Friday, 26 August 2011

A Trip to the Airport

Friday, 26 August 2011
The world is, indeed, a tiny, tiny place. Here I am, four thousand miles away from my parents, and yet, I may as well be living next door – thanks to Facebook, email and Skype, four thousand miles is barely the distance from the end of my nose to the LCD screen.


If my Mum gets her hair cut, I see it on Skype. If she’s deciding what to wear on a night out, she holds up two different shoes to a webcam to get my instant opinion. If I get the laptop out, my two year old comes running over, clambers on my knee and says, “See Nana? See Nana, Mammy?”

It’s certainly a vastly different state of affairs from when I was a kid. We moved from England to Canada in 1981 – some of you out there will be ill equipped to remember that long ago world of blue tissue writing paper, special airmail envelopes with PAR AVION emblazoned up the edge. Transatlantic phone calls were restricted to birthdays and Christmas ONLY, and even then, especially on 25 December, a phone call was usually preceded with at least half an hour’s fevered redialing – and I mean actual dialing, not button pushing -- trying to ‘get a line’ between the busy signals. My Mum is the eldest of five siblings. Add those to my grandparents and my Dad’s side of the family, there was an awful lot of blistered forefingers round our way come Boxing Day.

As if the effort was directly conducive to the hardiness** of the bond of our bloodline, my extended family always has, even to this day, remained very close. My childhood summer holidays meant one thing: a trip to the airport – whether to receive a carload of Limeys or to deliver ourselves to one; that ceremonial journey up the 401 East towards the airport became standard operational procedure for summertime. We’d all pile in the car and head for the airport -- if we were good, stopping for a donut and a coffee on the way.

My earliest notions of travelling distance and time were forged early – I knew when we were nearly at the airport when my old Dad started fiddling with the radio dials, trying to find Toronto Airport's radio station. Back then, we’d check for flight arrivals via radio – any delays would be read out on the station’s AM frequency; we’d all wait with baited breath for a flight number and the word “MANCHESTER” to signify the impending arrival of our kindred on Canadian soil. I can hear the announcer in my mind – or rather, my Dad’s impression of him, warning us in his best clipped broadcast voice: “There is limited paaaaahr-king at Lestaah B Peaaah-son International Aaaahport…”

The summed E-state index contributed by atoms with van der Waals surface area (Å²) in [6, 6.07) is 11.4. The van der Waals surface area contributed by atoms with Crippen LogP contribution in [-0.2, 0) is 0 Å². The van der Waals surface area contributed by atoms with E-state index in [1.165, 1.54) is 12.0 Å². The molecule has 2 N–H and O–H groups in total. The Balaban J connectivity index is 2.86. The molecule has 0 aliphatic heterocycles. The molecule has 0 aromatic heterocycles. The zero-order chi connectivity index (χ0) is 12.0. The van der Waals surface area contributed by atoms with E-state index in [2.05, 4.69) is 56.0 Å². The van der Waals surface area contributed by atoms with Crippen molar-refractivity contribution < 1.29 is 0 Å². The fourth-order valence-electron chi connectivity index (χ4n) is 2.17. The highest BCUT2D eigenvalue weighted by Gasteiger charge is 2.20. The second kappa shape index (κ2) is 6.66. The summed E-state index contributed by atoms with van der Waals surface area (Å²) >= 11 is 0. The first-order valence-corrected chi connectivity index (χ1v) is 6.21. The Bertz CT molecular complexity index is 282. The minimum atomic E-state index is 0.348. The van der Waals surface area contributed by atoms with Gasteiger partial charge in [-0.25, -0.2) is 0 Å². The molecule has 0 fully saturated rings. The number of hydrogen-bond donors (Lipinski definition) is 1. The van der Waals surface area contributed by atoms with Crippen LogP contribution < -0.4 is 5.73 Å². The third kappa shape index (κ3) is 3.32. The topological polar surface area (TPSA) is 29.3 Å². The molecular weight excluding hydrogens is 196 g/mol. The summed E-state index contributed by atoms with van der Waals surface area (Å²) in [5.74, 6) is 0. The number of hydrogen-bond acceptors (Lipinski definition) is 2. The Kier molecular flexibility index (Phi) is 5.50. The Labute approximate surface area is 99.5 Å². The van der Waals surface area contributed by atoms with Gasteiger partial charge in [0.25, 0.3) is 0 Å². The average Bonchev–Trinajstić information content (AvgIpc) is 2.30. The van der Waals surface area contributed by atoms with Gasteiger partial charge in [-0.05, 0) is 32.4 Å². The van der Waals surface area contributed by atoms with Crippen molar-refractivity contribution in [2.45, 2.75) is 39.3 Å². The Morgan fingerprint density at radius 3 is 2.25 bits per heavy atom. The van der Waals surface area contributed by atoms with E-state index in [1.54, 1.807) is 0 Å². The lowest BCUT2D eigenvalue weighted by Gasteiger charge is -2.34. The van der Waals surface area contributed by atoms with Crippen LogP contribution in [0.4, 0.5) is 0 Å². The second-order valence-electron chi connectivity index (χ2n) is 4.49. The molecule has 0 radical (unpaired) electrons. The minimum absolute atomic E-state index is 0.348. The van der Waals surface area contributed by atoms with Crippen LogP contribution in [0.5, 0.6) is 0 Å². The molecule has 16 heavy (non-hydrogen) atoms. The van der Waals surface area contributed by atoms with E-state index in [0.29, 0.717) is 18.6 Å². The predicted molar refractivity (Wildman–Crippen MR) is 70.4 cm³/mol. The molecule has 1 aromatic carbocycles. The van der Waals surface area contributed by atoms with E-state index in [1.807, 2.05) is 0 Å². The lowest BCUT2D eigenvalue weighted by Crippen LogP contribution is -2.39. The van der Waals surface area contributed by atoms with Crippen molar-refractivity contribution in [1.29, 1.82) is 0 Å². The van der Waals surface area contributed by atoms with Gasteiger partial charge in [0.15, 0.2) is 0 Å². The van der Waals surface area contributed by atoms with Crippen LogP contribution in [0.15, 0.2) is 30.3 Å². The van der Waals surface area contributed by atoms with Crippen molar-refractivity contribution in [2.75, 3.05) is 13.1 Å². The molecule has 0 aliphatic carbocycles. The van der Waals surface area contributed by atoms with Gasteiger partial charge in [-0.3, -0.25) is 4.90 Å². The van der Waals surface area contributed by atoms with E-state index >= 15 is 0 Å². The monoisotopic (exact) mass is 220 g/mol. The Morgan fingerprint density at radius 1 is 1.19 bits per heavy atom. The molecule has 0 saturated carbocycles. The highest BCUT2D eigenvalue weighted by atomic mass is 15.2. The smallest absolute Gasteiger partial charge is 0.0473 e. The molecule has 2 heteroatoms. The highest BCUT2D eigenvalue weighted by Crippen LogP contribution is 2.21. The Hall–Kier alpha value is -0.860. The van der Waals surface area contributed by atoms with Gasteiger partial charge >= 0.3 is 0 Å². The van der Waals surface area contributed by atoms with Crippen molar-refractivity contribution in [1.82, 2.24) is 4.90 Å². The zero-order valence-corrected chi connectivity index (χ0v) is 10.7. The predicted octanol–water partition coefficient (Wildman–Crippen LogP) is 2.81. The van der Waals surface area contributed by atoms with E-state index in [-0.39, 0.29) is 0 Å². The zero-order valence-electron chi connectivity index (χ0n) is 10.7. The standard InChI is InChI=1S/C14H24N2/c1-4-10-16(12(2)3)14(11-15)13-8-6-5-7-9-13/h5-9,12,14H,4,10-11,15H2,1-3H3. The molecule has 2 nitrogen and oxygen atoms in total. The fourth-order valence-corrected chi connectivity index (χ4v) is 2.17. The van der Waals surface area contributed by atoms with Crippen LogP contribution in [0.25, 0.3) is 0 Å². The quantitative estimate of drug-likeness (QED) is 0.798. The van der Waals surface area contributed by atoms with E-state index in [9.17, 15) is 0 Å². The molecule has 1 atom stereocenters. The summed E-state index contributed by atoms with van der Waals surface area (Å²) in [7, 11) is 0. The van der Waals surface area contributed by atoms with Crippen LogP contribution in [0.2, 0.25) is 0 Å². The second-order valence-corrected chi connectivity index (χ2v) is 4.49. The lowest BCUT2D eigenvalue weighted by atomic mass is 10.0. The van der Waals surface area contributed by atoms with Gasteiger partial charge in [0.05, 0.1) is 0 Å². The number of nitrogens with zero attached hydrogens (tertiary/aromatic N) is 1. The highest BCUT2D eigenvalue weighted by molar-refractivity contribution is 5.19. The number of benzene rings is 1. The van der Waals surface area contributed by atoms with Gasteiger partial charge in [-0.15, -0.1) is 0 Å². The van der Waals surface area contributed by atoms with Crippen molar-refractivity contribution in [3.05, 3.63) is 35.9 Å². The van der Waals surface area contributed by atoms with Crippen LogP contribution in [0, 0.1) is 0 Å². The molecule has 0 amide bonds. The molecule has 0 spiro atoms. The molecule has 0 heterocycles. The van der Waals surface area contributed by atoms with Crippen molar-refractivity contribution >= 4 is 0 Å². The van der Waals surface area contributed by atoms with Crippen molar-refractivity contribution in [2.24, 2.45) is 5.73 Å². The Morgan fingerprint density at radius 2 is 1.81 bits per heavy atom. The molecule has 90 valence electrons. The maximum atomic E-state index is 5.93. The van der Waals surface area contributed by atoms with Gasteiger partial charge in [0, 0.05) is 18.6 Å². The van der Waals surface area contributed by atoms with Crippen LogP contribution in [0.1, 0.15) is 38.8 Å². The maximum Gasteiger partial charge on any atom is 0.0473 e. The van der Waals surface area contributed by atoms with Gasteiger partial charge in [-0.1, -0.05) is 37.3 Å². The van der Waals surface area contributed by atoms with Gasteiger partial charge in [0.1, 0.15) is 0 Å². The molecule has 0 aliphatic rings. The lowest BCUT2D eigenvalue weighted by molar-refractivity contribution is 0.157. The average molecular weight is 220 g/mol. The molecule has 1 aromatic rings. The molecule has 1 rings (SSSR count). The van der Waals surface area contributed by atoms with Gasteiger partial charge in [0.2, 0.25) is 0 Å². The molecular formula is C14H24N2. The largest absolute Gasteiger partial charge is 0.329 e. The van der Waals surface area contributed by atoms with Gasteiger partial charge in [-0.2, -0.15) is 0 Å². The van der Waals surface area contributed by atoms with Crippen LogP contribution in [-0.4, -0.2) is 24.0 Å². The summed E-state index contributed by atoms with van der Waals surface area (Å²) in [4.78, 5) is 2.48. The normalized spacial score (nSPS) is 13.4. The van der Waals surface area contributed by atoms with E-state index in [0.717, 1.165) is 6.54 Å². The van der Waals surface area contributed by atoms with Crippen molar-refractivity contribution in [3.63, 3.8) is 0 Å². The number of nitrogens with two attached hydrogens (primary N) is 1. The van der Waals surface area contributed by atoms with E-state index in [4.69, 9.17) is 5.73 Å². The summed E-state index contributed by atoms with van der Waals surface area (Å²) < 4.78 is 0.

We'd always go early enough to watch the planes come in for a bit. “Is that them, Dad?” we’d squeal, waving madly off the airport roof, hoping our Grandma and Grandad, or our aunties and uncles or whoever it was would recognise their ant-sized relations from 1000… 900… 800 feet up as they touched down. And you know? Somehow they always did.  :-)

Then we’d scramble into the lift and press the button to be taken down to Arrivals where we’d elbow for a spot at the front with a good view of the automatic doors separating the luggage conveyors from the Arrivals hall.  Jonathan and me would be monkey-barring along the barriers, searching: “Is this them? Awwww, no. Is THIS them? Awww, no.”  

Mum stood, giant swelling of emotion trapped at the back of her throat rendering her unable to speak while her tears waited, quivering pools in her eyelids, for their cue to spill once we finally – at last – recognised the driver behind next luggage trolley.

Is there a name for what happens when you live an ocean away from those you hold most dear? What do you call it when a handful of time zones rips the fabric of filial connection to a sky full of angry swirls of ruddy crimson, fraying cloudy ribbons jostling in some ethereal breeze that never blows hard enough to bring the edges within reach? The pain of the separation, the severance you feel is at best a dull ache – you can live with it, but at times the pain of the tear is acute. The only balm is one of these trips to the airport.

Fast forward 25 years, and I’m my Mum, and the monkeys swinging in the Arrivals hall are my own kids. And that choking ball of emotion is already forming in the back of my throat, because in a few days, my Mum and Dad are coming from Canada.

Ben and I are picking them up from the airport.

We’re setting off really early.

We are going to wave at planes.

We’re definitely going to have a coffee and a donut.

And the best bit? The best bit by miles – four thousand miles – will be watching my boy’s face as he watches for familiar drivers of luggage trolleys.


**hardiness – family joke – my Grandma’s maiden name was “Hardy

5 people had something to say about this...:

Danielle said...

I'm now crying. I want to visit, too! Beautifully said.

Mammy P said...

You are welcome ANYTIME! xo

Lynn said...

Awwww, I totally teared up! Hope you are having a wonderful visit.

syl said...

I'm glad I'm not the only one who teared up...you just described my childhood too. xo

The Sentimental Suitcase said...

I am embarasingly on skype with my Mom for 3+ hours every single day! Yikes!